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Aloe Aloe vera

Other Common Name(s):

Other plants called Aloe:

Previously known as:

  • Aloe barbadensis
Phonetic Spelling
AL-oh bar-bah-DEN-sis
This plant has low severity poison characteristics.
See below
Description

Succulent

Cultivars / Varieties:
Tags:
#red#tropical#yellow#poisonous#houseplant#orange#succulent#red flowers#yellow flowers#fleshy leaves#medicinal#orange flowers#interiorscape#orange flower
 
Cultivars / Varieties:
Tags:
#red#tropical#yellow#poisonous#houseplant#orange#succulent#red flowers#yellow flowers#fleshy leaves#medicinal#orange flowers#interiorscape#orange flower
  • Attributes:
    Genus:
    Aloe
    Species:
    vera
    Family:
    Asphodelaceae
    Uses (Ethnobotany):
    Has been used for centuries topically for cuts, sunburns and other skin problems. Cut away the outer part of the leave and use only the gel. Test a small patch of skin first.
    Life Cycle:
    Perennial
    Country Or Region Of Origin:
    Tropical
  • Whole Plant Traits:
    Plant Type:
    Perennial
    Poisonous
  • Flowers:
    Flower Color:
    Gold/Yellow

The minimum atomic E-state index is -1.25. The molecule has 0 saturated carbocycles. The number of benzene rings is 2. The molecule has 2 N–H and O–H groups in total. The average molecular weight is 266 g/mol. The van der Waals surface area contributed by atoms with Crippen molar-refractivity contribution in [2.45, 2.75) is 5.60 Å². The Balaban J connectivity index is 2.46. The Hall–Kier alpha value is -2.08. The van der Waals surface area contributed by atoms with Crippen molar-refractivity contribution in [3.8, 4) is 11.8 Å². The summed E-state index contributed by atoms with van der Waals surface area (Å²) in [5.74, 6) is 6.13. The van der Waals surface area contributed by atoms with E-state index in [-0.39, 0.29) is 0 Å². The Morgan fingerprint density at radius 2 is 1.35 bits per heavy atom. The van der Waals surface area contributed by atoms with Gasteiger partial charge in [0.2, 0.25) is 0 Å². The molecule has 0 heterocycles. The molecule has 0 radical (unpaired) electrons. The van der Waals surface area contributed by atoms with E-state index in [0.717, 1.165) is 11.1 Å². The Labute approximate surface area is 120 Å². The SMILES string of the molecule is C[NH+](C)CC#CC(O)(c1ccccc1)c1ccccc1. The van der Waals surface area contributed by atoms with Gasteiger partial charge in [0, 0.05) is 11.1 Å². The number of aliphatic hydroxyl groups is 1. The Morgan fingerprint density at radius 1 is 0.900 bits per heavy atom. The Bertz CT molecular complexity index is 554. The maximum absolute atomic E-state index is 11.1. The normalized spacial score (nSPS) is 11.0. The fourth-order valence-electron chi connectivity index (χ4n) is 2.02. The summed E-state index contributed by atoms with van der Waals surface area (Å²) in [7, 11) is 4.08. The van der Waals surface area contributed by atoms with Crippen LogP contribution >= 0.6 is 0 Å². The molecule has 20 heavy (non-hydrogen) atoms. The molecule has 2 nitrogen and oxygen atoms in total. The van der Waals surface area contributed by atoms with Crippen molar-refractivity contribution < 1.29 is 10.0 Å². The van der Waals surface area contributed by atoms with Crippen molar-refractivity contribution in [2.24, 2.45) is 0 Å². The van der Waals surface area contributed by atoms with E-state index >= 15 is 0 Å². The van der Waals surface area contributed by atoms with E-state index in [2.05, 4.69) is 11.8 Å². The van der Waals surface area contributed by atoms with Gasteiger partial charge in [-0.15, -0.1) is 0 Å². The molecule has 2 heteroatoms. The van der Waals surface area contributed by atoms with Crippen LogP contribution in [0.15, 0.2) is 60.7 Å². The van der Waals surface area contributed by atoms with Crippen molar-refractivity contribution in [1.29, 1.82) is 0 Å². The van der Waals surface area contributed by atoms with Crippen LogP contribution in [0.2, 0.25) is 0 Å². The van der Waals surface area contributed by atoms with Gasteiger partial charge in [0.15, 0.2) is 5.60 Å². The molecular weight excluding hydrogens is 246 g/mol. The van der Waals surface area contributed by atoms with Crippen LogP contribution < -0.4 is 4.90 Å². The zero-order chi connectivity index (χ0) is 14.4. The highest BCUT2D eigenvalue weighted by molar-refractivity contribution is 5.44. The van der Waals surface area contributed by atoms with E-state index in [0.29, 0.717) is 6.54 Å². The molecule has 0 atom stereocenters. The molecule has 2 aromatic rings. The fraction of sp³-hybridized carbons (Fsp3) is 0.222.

Orange
    Red/Burgundy
    Flower Description:
    Flowers are red or yellow-orange in terminal, elongated clusters.
  • Leaves:
    Leaf Color:
    Gold/Yellow
    Gray/Silver
    Green
    Pink
    Hairs Present:
    No
    Leaf Description:
    Perennial herb with thick, succulent, pointed, basal leaves.
  • Stem:
    Stem Is Aromatic:
    No
  • Landscape:
    Landscape Location:
    Houseplants
    Problems:
    Poisonous to Humans
  • Poisonous to Humans:
    Poison Severity:
    Low
    Poison Symptoms:
    CAUSES ONLY LOW TOXICITY IF EATEN. SKIN IRRITATION MINOR OR LASTING ONLY FOR A FEW MINUTES. Poisonous part: Sap of leaves. Poisonous through ingestion or dermatitis. Symptoms may include: Abdominal cramping, diarrhea, red urine; skin irritation from latex.
    Poison Toxic Principle:
    Anthraquinone glycoside
    Causes Contact Dermatitis:
    Yes
    Poison Part:
    Leaves